‘Keep Edinburgh festival tax out of council hands’

Charlie Wood, below, has helped the Fringe double in size over a decade. Picture: Steven Scott Taylor
Charlie Wood, below, has helped the Fringe double in size over a decade. Picture: Steven Scott Taylor
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A NEW trust should be set up to raise million of pounds through a festivals tax in Edinburgh, according to one of the city’s major promoters.

Charlie Wood, director of one of the biggest Fringe producers Underbelly, who also mastermind the capital’s Christmas season, said the idea of a visitor levy should be taken out of the hands of the city council.

Charlie Wood'. Picture: David Jensen

Charlie Wood'. Picture: David Jensen

Wood, whose company launched a circus arena on the Meadows this year, said trustees of the new organisation would decide how any funds raised should be distributed.

The radical call has been made in the wake of an official report warning Edinburgh faces relegation from the “premier division” of global events unless funding levels can be maintained in the face of a predicted “fiscal cliff.” Around £10 million a year may have to be raised over the next decade.

Last week the council’s culture leader, Richard Lewis, said there was a definite “need” for an alternative funding system for the festivals, which are worth some £261m to the city’s economy.

He said the council was “aggressively” working on building support for a plan which would see income generated in August ringfenced for events and venue infrastructure.

Mr Wood, who set up Underbelly with Ed Bartlam in a small venue on the Cowgate 15 years ago, has helped the Fringe double in size over the last decade. Underbelly is also in the third year of a contract to produce Edinburgh’s Christmas events.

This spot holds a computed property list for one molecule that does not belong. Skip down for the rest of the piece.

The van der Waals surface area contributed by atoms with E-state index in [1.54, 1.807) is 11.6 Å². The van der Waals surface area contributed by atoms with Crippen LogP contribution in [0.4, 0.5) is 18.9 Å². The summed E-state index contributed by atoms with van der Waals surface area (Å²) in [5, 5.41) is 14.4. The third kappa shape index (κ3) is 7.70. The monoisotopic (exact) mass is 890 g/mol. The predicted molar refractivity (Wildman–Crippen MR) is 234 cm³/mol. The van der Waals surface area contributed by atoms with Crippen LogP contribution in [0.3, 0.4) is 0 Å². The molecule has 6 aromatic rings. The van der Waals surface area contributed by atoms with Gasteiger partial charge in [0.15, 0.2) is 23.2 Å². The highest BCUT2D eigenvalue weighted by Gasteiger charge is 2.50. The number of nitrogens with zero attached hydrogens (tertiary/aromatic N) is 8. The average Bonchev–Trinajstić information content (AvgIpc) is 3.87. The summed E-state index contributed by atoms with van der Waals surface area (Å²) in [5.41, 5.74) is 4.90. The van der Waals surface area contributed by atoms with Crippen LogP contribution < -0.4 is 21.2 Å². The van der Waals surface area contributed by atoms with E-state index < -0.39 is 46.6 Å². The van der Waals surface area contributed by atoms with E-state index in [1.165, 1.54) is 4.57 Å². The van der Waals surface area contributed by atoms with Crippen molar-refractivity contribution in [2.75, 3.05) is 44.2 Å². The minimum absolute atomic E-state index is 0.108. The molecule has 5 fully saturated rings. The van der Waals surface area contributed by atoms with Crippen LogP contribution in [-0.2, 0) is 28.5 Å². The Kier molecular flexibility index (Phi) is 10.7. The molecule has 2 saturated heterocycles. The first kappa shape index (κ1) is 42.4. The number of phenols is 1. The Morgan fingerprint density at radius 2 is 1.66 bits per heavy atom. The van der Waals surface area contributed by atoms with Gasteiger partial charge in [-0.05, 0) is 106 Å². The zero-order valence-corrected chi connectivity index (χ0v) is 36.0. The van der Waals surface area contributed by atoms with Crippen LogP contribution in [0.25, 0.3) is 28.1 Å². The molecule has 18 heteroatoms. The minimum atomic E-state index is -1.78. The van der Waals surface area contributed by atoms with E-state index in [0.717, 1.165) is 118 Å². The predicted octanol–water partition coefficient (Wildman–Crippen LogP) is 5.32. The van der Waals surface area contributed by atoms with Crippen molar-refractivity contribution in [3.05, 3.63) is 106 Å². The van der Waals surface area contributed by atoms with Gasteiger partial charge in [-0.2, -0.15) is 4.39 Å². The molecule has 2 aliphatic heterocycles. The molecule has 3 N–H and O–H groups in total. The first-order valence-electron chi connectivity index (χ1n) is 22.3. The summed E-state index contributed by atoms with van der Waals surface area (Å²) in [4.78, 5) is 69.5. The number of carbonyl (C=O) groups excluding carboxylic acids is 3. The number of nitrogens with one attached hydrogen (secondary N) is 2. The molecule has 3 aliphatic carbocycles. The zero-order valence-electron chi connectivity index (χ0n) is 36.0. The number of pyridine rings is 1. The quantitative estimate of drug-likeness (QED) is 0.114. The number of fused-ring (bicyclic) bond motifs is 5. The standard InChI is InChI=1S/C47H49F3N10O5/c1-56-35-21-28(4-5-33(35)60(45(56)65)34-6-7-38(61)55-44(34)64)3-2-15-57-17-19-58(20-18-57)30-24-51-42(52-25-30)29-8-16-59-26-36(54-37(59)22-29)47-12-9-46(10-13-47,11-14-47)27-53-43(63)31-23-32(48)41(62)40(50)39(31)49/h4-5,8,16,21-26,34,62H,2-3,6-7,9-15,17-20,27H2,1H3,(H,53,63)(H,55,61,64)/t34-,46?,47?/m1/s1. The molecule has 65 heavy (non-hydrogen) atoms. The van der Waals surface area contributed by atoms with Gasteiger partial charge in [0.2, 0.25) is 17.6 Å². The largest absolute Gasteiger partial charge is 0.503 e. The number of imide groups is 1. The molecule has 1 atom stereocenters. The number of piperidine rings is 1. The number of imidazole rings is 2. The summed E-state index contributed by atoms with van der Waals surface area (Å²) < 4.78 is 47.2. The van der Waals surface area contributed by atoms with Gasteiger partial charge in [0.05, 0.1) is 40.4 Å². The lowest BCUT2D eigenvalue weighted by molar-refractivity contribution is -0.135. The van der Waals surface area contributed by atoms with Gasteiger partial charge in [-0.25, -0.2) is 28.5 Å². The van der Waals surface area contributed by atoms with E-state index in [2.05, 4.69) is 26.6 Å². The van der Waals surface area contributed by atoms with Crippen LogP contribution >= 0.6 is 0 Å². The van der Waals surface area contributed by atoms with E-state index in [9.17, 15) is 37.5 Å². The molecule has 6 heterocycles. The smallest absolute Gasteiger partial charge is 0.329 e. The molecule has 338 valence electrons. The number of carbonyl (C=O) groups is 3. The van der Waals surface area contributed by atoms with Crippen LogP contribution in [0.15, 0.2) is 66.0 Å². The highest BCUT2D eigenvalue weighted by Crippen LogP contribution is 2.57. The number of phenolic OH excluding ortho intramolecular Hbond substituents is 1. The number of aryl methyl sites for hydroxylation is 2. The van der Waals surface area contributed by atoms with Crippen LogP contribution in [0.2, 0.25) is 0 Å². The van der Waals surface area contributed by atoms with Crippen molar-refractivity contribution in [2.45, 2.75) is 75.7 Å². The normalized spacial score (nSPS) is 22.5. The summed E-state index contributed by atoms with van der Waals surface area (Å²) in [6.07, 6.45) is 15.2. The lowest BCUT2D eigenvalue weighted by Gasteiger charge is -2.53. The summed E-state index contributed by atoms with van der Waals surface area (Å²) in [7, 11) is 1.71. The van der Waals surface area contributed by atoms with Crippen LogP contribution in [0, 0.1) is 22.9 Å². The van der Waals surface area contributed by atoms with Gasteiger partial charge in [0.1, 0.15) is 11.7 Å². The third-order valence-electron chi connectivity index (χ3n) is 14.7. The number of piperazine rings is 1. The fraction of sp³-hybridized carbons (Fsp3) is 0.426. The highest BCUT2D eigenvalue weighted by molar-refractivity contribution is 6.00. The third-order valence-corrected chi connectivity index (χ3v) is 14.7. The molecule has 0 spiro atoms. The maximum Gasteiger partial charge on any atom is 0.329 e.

A new trust could run along similar lines to the arms-length one responsible for the King’s Theatre and Festival Theatre, he said. Both venues are owned by the council.

Mr Wood said: “The council could still have representation on a festivals trust, but this would mean there would be independence from the council when it came to decision-making and the money would be ringfenced.

“Future funding is a big issue for the festival and year-round arts in the city at the moment. It is going to come massively under threat in the next few years because of likely cuts from the council, Creative Scotland and Arts Council England.

“I do think some form of tourism levy should explored. A mandatory scheme would require some form of legislation at Holyrood, but I don’t see why Edinburgh can’t do it on a voluntary basis so that hotels, restaurants and the retail sector can sign up for it at their own choice.

“I would hope the business community would understand the benefit the festivals bring to Edinburgh. I think this would be fair preferable to carving off a small percentage of rates.

“The whole point about this is that businesses would not have to pay any extra. There would be an additional charge of around £1 on a customer’s bill, which they could choose not to pay. I’ve been to other cities around the world that have schemes like this and I’ve been happy to pay.”

However William Burdett-Coutts, artistic director of Assembly Theatre, said: “I think this would be a very hard thing to undertake. On a practical level, I think this would be really tricky to try to introduce.

“People have raised this kind of thing many times before and never managed to pull it off. Whether the city has the capacity and the legal responsibility to achieve it, I don’t know.

“A lot of people in Edinburgh do care about the festivals. Having the capacity for businesses and hotels to sponsor something is probably a good thing, as long as it’s not too draconian.”